Sjodogg - "Landscapes Of Disease And Decadence" (CD)
"Landscapes Of Disease And Decadence" track listing:
1. Intro (3:54)
2. A Song of Plague (6:10)
3. Inglorious Fever of Antonius (5:18)
4. Mahapaatra (6:24)
5. Brethren of the Weeping Corpses (2:09)
6. Sequestra (6:54)
7. The Asphyxiation (6:20)
8. Sentinels of the Severed Flesh (0:24)
9. Sacrosanct (1:28)
10. Kiss of the Blowfly (6:32 )
11. Outro (0:45)
Reviewed by Cynic on August 18, 2010
Sjodogg, in some realm or another, is a band attempting to escape the monumental gravitational suck of the standard black metal fare. Comprised of members from Crest of Darkness, Enthral and ex-The Flesh, their debut full length is and rather pessimistically named “Landscapes of Disease and Decadence” is at least, a dark and dirgeful journey.
Rooted in the traditional style, "Landscapes Of Disease And Decadence" is a minimalist and repetition-based album strongly driving by prominent hypnotic drumming. The vocals are also in a way distinct and emotional, but in other ways reserved and in the "safe" field of traditional black/death metal. I can feel the aim of vocalist Vulnus is towards the pained screams of bands like Silencer or Bethlehem, but the dynamic range is much smaller.
Guitarist Dracunculus provides much less up front riffing than most bands, instead lurking and droning funereal tones in the background. Once in a while the band also locks up together to provide some classic structured death metal riffing, which brings some speed and aggression to the otherwise mesmerizing march. He also has a fantastic pseudonym if I may say so; there's only so many Goat Blasphemer's and Blood Perverter's you can handle before black metal pseudonyms start to all seem a little forced. However, once again, the original edge of the band is dulled by the familiarity of the riffs - Mayhem, Burzum, etc. It feels like not only have I been here before, but I could transplant this riff onto several other albums with no one any wiser to the switch. That said, it is all done very competently and the hypnotic nature of the music does work well.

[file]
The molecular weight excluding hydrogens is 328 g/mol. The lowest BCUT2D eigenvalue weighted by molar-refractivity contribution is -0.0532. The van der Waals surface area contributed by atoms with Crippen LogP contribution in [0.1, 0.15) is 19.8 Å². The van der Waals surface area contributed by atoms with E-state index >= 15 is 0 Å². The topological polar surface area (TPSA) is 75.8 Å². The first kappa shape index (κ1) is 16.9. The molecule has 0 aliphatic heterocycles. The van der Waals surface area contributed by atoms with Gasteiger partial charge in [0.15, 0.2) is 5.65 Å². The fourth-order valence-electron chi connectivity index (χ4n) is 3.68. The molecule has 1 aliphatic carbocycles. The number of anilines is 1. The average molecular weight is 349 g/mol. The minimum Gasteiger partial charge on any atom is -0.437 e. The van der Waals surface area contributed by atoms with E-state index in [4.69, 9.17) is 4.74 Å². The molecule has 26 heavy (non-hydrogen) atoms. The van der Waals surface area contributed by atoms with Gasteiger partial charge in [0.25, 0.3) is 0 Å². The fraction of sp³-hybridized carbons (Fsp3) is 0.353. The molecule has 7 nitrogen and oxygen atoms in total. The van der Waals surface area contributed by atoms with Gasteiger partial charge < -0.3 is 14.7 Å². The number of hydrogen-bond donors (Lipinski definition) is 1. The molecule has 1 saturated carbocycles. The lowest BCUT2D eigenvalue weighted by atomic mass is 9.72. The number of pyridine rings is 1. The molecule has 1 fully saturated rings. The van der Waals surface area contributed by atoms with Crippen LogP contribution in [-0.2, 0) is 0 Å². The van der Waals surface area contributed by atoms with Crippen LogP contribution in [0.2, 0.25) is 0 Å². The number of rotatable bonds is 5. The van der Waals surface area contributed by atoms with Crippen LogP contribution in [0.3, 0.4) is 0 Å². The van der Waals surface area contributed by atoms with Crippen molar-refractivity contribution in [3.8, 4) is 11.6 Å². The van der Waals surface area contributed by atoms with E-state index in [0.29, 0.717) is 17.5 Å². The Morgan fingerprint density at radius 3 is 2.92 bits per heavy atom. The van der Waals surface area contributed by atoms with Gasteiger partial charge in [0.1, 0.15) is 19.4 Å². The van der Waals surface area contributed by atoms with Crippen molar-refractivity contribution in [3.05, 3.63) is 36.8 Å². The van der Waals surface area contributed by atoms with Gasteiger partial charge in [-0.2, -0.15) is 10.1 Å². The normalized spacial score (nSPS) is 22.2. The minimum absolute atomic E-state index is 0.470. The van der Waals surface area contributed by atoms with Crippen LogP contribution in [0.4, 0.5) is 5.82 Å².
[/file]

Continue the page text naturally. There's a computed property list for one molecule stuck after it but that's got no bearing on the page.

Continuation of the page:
The ambient tracks like "Brethren of the Weeping Corpses" and "Sentinels of the Severed Flesh" are there to provide breathers, but may as well be silent tracks filling up space, as they don't do any service to the musical concept. Remove these elements and the album starts to become more one dimensional; the drums and vocals are very clear, bass rarely heard and guitar droning in the background. If the band had really focused on bringing out the individuality of their original idea, this could have been an interesting album to place besides dark metal bands like Bethlehem. Unfortunately, as I sit back and reflect upon the album against greats such as "De Mysteriis Dom Sathanas," I find it lacking in replay value and I think you may to.
Highs: Driving hypnotic drums, with competent black/death metal backup
Lows: Underneath the original elements lie the same black metal band you already know so well.
Bottom line: A competent first outing for Sjodogg, but one still struggling to excape the standard black metal vortex.
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